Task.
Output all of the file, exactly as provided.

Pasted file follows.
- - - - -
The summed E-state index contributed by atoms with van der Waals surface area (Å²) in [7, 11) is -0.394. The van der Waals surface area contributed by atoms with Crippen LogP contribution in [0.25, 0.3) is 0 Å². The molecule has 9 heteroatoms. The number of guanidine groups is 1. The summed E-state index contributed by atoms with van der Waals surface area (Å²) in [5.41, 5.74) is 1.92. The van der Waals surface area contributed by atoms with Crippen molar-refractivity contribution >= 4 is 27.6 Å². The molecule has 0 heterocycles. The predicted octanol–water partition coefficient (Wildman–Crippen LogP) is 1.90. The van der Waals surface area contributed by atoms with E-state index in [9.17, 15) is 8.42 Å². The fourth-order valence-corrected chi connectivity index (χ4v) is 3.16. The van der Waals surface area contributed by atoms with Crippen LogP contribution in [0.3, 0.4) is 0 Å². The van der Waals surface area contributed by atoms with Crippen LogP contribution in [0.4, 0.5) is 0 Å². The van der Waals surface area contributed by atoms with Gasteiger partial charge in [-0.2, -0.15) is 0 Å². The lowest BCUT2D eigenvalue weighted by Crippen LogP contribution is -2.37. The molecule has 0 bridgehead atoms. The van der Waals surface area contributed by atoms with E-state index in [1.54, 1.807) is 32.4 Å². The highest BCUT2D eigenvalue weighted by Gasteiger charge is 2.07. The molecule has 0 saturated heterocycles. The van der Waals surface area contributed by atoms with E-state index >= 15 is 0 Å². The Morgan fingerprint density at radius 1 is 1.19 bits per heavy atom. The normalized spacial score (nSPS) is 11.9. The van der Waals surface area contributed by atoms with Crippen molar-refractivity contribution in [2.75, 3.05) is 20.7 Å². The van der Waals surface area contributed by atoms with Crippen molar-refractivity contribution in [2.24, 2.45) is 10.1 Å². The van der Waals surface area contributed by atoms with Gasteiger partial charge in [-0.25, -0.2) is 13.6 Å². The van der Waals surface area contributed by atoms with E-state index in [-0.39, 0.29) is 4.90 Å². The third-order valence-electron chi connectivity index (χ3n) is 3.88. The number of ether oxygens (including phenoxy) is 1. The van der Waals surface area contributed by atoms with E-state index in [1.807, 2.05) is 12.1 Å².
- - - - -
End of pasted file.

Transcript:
The summed E-state index contributed by atoms with van der Waals surface area (Å²) in [7, 11) is -0.394. The van der Waals surface area contributed by atoms with Crippen LogP contribution in [0.25, 0.3) is 0 Å². The molecule has 9 heteroatoms. The number of guanidine groups is 1. The summed E-state index contributed by atoms with van der Waals surface area (Å²) in [5.41, 5.74) is 1.92. The van der Waals surface area contributed by atoms with Crippen molar-refractivity contribution >= 4 is 27.6 Å². The molecule has 0 heterocycles. The predicted octanol–water partition coefficient (Wildman–Crippen LogP) is 1.90. The van der Waals surface area contributed by atoms with E-state index in [9.17, 15) is 8.42 Å². The fourth-order valence-corrected chi connectivity index (χ4v) is 3.16. The van der Waals surface area contributed by atoms with Crippen LogP contribution in [0.3, 0.4) is 0 Å². The van der Waals surface area contributed by atoms with Crippen LogP contribution in [0.4, 0.5) is 0 Å². The van der Waals surface area contributed by atoms with Gasteiger partial charge in [-0.2, -0.15) is 0 Å². The lowest BCUT2D eigenvalue weighted by Crippen LogP contribution is -2.37. The molecule has 0 bridgehead atoms. The van der Waals surface area contributed by atoms with E-state index in [1.54, 1.807) is 32.4 Å². The highest BCUT2D eigenvalue weighted by Gasteiger charge is 2.07. The molecule has 0 saturated heterocycles. The van der Waals surface area contributed by atoms with E-state index >= 15 is 0 Å². The Morgan fingerprint density at radius 1 is 1.19 bits per heavy atom. The normalized spacial score (nSPS) is 11.9. The van der Waals surface area contributed by atoms with Crippen molar-refractivity contribution in [2.75, 3.05) is 20.7 Å². The van der Waals surface area contributed by atoms with Crippen molar-refractivity contribution in [2.24, 2.45) is 10.1 Å². The van der Waals surface area contributed by atoms with Gasteiger partial charge in [-0.25, -0.2) is 13.6 Å². The van der Waals surface area contributed by atoms with E-state index in [-0.39, 0.29) is 4.90 Å². The third-order valence-electron chi connectivity index (χ3n) is 3.88. The number of ether oxygens (including phenoxy) is 1. The van der Waals surface area contributed by atoms with E-state index in [1.807, 2.05) is 12.1 Å².